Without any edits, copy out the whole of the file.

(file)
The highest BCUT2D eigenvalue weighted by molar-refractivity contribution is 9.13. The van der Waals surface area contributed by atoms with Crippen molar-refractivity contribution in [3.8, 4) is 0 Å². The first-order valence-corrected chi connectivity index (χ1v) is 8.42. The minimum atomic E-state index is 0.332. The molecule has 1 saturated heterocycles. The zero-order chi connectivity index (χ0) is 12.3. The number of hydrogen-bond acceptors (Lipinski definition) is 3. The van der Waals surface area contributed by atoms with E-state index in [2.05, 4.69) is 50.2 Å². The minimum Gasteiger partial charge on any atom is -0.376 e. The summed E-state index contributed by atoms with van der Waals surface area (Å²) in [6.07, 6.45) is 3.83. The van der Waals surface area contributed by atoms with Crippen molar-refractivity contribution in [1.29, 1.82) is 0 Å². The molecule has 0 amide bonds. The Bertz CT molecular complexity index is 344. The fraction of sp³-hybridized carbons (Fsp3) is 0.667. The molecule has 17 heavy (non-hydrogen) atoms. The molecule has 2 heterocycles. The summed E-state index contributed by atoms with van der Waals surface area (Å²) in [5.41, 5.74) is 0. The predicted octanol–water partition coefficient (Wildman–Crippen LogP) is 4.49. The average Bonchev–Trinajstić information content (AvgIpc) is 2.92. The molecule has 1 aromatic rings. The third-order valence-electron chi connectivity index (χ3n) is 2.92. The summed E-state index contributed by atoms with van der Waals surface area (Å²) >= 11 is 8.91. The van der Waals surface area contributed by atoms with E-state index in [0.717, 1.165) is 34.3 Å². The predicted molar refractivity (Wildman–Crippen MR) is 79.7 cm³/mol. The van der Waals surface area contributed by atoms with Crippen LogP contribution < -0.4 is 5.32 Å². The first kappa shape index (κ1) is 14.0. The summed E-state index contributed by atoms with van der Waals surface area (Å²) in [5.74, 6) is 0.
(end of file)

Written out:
The highest BCUT2D eigenvalue weighted by molar-refractivity contribution is 9.13. The van der Waals surface area contributed by atoms with Crippen molar-refractivity contribution in [3.8, 4) is 0 Å². The first-order valence-corrected chi connectivity index (χ1v) is 8.42. The minimum atomic E-state index is 0.332. The molecule has 1 saturated heterocycles. The zero-order chi connectivity index (χ0) is 12.3. The number of hydrogen-bond acceptors (Lipinski definition) is 3. The van der Waals surface area contributed by atoms with E-state index in [2.05, 4.69) is 50.2 Å². The minimum Gasteiger partial charge on any atom is -0.376 e. The summed E-state index contributed by atoms with van der Waals surface area (Å²) in [6.07, 6.45) is 3.83. The van der Waals surface area contributed by atoms with Crippen molar-refractivity contribution in [1.29, 1.82) is 0 Å². The molecule has 0 amide bonds. The Bertz CT molecular complexity index is 344. The fraction of sp³-hybridized carbons (Fsp3) is 0.667. The molecule has 17 heavy (non-hydrogen) atoms. The molecule has 2 heterocycles. The summed E-state index contributed by atoms with van der Waals surface area (Å²) in [5.41, 5.74) is 0. The predicted octanol–water partition coefficient (Wildman–Crippen LogP) is 4.49. The average Bonchev–Trinajstić information content (AvgIpc) is 2.92. The molecule has 1 aromatic rings. The third-order valence-electron chi connectivity index (χ3n) is 2.92. The summed E-state index contributed by atoms with van der Waals surface area (Å²) >= 11 is 8.91. The van der Waals surface area contributed by atoms with E-state index in [0.717, 1.165) is 34.3 Å². The predicted molar refractivity (Wildman–Crippen MR) is 79.7 cm³/mol. The van der Waals surface area contributed by atoms with Crippen LogP contribution < -0.4 is 5.32 Å². The first kappa shape index (κ1) is 14.0. The summed E-state index contributed by atoms with van der Waals surface area (Å²) in [5.74, 6) is 0.